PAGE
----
Editor’s Note: This article recently appeared on the Diagnostic Imaging web site and is reprinted here with permission.
The transition to value-based care is expected to be a lofty one for the radiology field. When outlining the struggles, the focus tends to be on how radiology can define value. While defining value is an overwhelming feat, it’s not radiology’s only challenge in the new payment model. Diagnostic Imaging spoke with Tomer Levy, general manager of workflow infrastructure at McKesson Imaging & Workflow Solutions (IWS), about what other challenges radiology can expect to face in the future of health care delivery.
Imaging technology is quickly charting a path toward interoperability for the enterprise, allowing hospitals and patients to access clinical data and images in real time. This represents a new era for medical imaging solutions, but how can hospital executives manage these new resources?
Don Dennison, president/principle, Don K. Dennison Solutions, Inc., and Director-at-large on the Board of Directors for the Society of Imaging Informatics in Medicine (SIIM), recently sought to answer this question at the McKesson Executive Leadership Summit.
Dennison first looked to identify the three trends that currently affect the imaging industry, along with three steps that hospital executives can take to achieve interoperability with their imaging solutions.
In the radiology imaging industry, upgrading your software can provide key benefits towards achieving that ultimate goal.
“Imaging providers need better tools to automate processes and act as safeguards to missed exams and possible workflow bottlenecks,” said Laurie Bergeron, Product Analyst at McKesson.
“Flexibility is the key here, so each organization can build their own unique workflow and business processes to meet their safety goals. Information that is available for the patient and study, such as HL7 and DICOM, should be leveraged to drive the workflow processes for academic hospitals, reading groups, large IDNs and more.”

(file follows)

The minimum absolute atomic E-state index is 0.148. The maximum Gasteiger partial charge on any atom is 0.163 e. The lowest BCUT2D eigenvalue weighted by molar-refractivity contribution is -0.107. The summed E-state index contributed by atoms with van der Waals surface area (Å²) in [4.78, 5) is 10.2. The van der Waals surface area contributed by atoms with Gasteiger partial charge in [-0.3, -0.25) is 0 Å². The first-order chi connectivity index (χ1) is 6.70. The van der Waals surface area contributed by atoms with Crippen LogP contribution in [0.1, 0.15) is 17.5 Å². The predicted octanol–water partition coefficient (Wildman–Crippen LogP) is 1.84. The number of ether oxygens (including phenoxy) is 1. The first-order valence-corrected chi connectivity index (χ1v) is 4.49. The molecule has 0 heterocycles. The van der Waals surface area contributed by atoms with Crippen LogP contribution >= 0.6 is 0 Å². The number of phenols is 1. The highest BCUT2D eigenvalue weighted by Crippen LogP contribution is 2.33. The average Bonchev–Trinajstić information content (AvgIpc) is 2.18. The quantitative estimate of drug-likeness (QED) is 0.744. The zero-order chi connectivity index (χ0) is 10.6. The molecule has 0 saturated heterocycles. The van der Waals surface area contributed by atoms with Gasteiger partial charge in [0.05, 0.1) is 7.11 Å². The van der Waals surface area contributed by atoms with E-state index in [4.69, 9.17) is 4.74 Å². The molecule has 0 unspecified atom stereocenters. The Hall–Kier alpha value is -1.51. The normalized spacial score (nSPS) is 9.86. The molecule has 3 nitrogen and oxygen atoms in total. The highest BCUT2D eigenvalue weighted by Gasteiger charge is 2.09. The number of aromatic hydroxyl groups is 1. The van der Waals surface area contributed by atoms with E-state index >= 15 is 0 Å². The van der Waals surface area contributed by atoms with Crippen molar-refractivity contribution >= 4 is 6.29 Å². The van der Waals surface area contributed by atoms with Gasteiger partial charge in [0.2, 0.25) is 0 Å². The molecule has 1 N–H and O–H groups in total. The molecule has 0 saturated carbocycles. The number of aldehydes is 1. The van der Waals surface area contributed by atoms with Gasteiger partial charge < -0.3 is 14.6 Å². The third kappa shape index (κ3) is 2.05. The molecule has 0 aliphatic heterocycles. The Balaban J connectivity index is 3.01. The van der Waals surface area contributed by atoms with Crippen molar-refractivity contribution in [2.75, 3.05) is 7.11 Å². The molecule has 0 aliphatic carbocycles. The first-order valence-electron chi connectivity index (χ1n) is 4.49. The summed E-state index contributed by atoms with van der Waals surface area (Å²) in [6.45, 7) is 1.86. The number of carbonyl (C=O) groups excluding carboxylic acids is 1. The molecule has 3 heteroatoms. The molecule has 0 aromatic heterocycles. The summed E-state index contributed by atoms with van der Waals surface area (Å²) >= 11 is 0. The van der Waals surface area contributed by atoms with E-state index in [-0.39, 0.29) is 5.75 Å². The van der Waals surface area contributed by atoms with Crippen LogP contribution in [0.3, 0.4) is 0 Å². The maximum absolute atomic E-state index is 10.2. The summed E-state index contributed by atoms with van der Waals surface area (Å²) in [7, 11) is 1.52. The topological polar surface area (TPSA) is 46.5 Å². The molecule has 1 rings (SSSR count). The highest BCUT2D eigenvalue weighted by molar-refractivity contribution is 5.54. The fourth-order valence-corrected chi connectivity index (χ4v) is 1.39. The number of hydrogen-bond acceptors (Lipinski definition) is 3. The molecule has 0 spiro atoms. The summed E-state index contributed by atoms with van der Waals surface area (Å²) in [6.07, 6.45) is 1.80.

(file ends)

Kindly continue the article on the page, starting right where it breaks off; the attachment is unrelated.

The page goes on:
A high rate of cardiovascular disease putting pressure on cardiology services: does that sound familiar? Yes, this is the case in the US — it’s also true in the UK. Specifically, at Nottingham University Hospitals (NUH), which provides care to more than 2.5 million Nottingham residents and specialist services to between 3 million and 4 million people from neighboring counties.
NUH typically performs around 16,000 echocardiograms and 600 stress echocardiograms each year, and the numbers are steadily increasing, according to Dr. Michael Sosin, consultant cardiologist.
Sneak Peek at Insight 2015 Presentation: Best Practices for Imaging Integration and Interoperability
Four challenges looked at carefully by 13 prominent healthcare IT experts — that’s the basis for a recent McKesson ebook and the subject of a dynamic presentation on imaging integration and interoperability being planned for the CIO Forum at Insight 2015 on Tuesday, September 15. InSight is the independent user group conference for McKesson customers.
Here are the challenges:
- Managing total cost of ownership
- Improving productivity and workflow
- Supporting compliance
- Transitioning from volume- to value-based care